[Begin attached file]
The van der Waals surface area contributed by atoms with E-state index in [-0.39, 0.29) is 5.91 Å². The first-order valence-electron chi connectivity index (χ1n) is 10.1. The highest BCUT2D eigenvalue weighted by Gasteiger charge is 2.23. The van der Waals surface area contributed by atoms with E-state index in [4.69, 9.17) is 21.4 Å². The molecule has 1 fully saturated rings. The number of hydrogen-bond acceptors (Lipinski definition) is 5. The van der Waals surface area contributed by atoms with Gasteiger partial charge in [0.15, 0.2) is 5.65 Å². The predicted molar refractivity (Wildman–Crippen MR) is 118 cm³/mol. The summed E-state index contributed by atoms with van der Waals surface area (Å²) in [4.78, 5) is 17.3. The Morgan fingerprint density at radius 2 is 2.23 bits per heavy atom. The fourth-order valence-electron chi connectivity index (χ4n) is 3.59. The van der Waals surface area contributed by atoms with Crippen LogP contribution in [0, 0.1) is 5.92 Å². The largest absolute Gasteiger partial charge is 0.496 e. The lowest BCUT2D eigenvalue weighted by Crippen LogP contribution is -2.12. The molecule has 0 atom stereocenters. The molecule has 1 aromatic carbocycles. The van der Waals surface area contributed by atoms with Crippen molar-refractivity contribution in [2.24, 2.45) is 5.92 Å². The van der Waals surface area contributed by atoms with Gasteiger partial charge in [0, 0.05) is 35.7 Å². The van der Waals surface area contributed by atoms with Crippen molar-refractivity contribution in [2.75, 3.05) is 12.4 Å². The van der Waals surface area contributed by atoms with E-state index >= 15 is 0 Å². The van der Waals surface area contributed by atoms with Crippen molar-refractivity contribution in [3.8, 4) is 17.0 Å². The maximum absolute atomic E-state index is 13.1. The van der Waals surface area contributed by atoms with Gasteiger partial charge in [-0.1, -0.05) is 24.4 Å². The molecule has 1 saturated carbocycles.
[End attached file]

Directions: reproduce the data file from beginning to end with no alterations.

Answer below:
The van der Waals surface area contributed by atoms with E-state index in [-0.39, 0.29) is 5.91 Å². The first-order valence-electron chi connectivity index (χ1n) is 10.1. The highest BCUT2D eigenvalue weighted by Gasteiger charge is 2.23. The van der Waals surface area contributed by atoms with E-state index in [4.69, 9.17) is 21.4 Å². The molecule has 1 fully saturated rings. The number of hydrogen-bond acceptors (Lipinski definition) is 5. The van der Waals surface area contributed by atoms with Gasteiger partial charge in [0.15, 0.2) is 5.65 Å². The predicted molar refractivity (Wildman–Crippen MR) is 118 cm³/mol. The summed E-state index contributed by atoms with van der Waals surface area (Å²) in [4.78, 5) is 17.3. The Morgan fingerprint density at radius 2 is 2.23 bits per heavy atom. The fourth-order valence-electron chi connectivity index (χ4n) is 3.59. The van der Waals surface area contributed by atoms with Crippen LogP contribution in [0, 0.1) is 5.92 Å². The largest absolute Gasteiger partial charge is 0.496 e. The lowest BCUT2D eigenvalue weighted by Crippen LogP contribution is -2.12. The molecule has 0 atom stereocenters. The molecule has 1 aromatic carbocycles. The van der Waals surface area contributed by atoms with Crippen molar-refractivity contribution in [2.24, 2.45) is 5.92 Å². The van der Waals surface area contributed by atoms with Gasteiger partial charge in [0, 0.05) is 35.7 Å². The van der Waals surface area contributed by atoms with Crippen molar-refractivity contribution in [2.75, 3.05) is 12.4 Å². The van der Waals surface area contributed by atoms with E-state index >= 15 is 0 Å². The van der Waals surface area contributed by atoms with Crippen molar-refractivity contribution in [3.8, 4) is 17.0 Å². The maximum absolute atomic E-state index is 13.1. The van der Waals surface area contributed by atoms with Gasteiger partial charge in [-0.1, -0.05) is 24.4 Å². The molecule has 1 saturated carbocycles.